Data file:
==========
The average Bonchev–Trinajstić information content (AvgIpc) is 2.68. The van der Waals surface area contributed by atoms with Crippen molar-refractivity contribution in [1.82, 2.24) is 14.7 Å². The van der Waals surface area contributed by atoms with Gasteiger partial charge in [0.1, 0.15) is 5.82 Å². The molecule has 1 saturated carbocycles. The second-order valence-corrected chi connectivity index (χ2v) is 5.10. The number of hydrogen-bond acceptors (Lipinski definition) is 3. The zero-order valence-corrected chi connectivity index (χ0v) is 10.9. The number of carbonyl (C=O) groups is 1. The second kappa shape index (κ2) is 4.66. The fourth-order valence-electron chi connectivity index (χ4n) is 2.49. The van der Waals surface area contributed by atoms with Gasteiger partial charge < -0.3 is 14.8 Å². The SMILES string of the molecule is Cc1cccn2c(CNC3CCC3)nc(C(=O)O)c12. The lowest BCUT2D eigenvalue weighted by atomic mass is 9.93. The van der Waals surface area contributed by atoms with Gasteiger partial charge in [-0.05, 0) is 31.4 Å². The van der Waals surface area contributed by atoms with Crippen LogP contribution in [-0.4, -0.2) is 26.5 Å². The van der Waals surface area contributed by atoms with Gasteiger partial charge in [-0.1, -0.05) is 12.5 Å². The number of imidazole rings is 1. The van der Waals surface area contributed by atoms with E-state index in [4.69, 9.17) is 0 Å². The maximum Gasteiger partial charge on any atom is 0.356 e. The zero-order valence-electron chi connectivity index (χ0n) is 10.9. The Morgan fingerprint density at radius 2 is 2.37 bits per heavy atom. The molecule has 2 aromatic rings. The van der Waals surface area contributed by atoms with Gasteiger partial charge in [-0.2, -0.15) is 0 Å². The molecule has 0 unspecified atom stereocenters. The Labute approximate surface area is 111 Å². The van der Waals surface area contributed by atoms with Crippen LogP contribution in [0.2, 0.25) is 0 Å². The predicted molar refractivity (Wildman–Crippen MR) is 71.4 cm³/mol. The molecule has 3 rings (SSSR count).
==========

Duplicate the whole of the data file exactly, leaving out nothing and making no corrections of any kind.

The average Bonchev–Trinajstić information content (AvgIpc) is 2.68. The van der Waals surface area contributed by atoms with Crippen molar-refractivity contribution in [1.82, 2.24) is 14.7 Å². The van der Waals surface area contributed by atoms with Gasteiger partial charge in [0.1, 0.15) is 5.82 Å². The molecule has 1 saturated carbocycles. The second-order valence-corrected chi connectivity index (χ2v) is 5.10. The number of hydrogen-bond acceptors (Lipinski definition) is 3. The zero-order valence-corrected chi connectivity index (χ0v) is 10.9. The number of carbonyl (C=O) groups is 1. The second kappa shape index (κ2) is 4.66. The fourth-order valence-electron chi connectivity index (χ4n) is 2.49. The van der Waals surface area contributed by atoms with Gasteiger partial charge < -0.3 is 14.8 Å². The SMILES string of the molecule is Cc1cccn2c(CNC3CCC3)nc(C(=O)O)c12. The lowest BCUT2D eigenvalue weighted by atomic mass is 9.93. The van der Waals surface area contributed by atoms with Gasteiger partial charge in [-0.05, 0) is 31.4 Å². The van der Waals surface area contributed by atoms with Crippen LogP contribution in [-0.4, -0.2) is 26.5 Å². The van der Waals surface area contributed by atoms with Gasteiger partial charge in [-0.1, -0.05) is 12.5 Å². The number of imidazole rings is 1. The van der Waals surface area contributed by atoms with E-state index in [4.69, 9.17) is 0 Å². The maximum Gasteiger partial charge on any atom is 0.356 e. The zero-order valence-electron chi connectivity index (χ0n) is 10.9. The Morgan fingerprint density at radius 2 is 2.37 bits per heavy atom. The molecule has 2 aromatic rings. The van der Waals surface area contributed by atoms with Gasteiger partial charge in [-0.2, -0.15) is 0 Å². The molecule has 0 unspecified atom stereocenters. The Labute approximate surface area is 111 Å². The van der Waals surface area contributed by atoms with Crippen LogP contribution in [0.2, 0.25) is 0 Å². The predicted molar refractivity (Wildman–Crippen MR) is 71.4 cm³/mol. The molecule has 3 rings (SSSR count).